The year was 1997. Mark Messier had a successful 6-year run with the New York Rangers, adding two more Stanley Cups, a Hart and a Pearson award to his trophy shelf. After the 96-97 season, he was a free agent...
It sounds like a Mother Goose fairy tale or an Aesop Fable but stay with me, it's really about proper financial planning.
The year was 1997. Mark Messier had a successful 6-year run with the New York Rangers, adding two more Stanley Cups, a Hart and a Pearson award to his trophy shelf. After the 96-97 season, he was a free agent and was being asked to the dance by many teams.
The Vancouver Canucks ended up being the team he moved to, but not without a few (some controversial) additions to his contract.
Here is an image of handwritten amendments that recently made the rounds on the internets:
The first thing that stood out to me was the fact that this veteran hockey player, one of the greats, who made millions of dollars over a very illustrious career, added disability insurance as his first "demand". He wanted to ensure his ability to generate income 8 places higher than being able to wear number 11, the only number he's ever worn.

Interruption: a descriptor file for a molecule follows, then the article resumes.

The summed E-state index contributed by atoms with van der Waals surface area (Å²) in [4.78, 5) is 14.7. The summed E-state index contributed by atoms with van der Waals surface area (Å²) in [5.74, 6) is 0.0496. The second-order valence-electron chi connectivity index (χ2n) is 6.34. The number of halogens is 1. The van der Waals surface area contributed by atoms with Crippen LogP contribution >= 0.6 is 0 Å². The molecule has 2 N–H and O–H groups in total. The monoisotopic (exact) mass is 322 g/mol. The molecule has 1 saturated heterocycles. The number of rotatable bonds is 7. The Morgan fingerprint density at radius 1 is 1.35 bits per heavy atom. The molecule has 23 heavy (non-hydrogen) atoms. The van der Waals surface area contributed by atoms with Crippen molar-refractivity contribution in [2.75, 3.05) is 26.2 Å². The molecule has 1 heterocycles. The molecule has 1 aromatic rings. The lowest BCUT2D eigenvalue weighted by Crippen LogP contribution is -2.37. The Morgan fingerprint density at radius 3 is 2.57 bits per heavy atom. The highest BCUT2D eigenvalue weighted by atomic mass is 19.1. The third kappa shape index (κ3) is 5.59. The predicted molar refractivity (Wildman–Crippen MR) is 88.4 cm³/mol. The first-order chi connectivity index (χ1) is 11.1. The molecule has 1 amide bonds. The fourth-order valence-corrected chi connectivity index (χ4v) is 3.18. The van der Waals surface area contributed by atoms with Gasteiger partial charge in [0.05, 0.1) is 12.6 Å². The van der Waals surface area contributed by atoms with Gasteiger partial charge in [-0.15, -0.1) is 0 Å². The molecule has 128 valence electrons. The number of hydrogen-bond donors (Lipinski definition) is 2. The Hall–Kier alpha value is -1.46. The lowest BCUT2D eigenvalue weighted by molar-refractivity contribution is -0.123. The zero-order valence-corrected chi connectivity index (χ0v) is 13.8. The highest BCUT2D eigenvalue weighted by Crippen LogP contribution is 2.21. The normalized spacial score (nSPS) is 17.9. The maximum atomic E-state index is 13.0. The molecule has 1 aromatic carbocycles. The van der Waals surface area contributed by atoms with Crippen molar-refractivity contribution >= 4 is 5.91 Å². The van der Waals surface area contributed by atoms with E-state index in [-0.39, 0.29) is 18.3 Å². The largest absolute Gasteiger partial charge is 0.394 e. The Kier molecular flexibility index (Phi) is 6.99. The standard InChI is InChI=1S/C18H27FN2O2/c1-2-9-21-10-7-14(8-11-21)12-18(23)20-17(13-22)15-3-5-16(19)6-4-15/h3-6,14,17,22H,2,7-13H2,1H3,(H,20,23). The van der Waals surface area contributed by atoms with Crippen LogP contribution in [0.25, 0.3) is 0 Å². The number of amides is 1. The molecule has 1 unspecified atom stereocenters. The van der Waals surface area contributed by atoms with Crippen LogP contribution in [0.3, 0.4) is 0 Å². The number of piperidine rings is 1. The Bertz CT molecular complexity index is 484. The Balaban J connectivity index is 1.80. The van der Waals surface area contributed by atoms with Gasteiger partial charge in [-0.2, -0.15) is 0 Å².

That made me wonder; if the highly paid people in this world are concerned about not being able to have income while disabled, why aren't the rest of us? I can't even count how many times I've done a financial plan and there was a definite need for disability insurance and they passed on it because of the cost.
We all can't have it added to our contracts (but most employers group LTD is sufficient), but let me put it to you this way; on average it costs about 2% of your annual income to ensure that you will receive 2/3 of your pay to age 65 if you become disabled. Compare that to saving (more likely spending) that 2%, becoming disabled and have $0 coming in for your family. Which one sounds better?
Not sure if you have disability coverage through work or don't think it's enough? Call our office and we can look at your employee booklet and figure it out with you. Own a business and looking to add or improve your benefits? We do that too.
Kenneth Coombs CFP CHS RRC
Ken has 13 years experience in the financial services industry, is a Registered Retirement Consultant and a Certified Financial Planner. Ken has written financial planning columns and has been a guest on financial radio and podcast programs.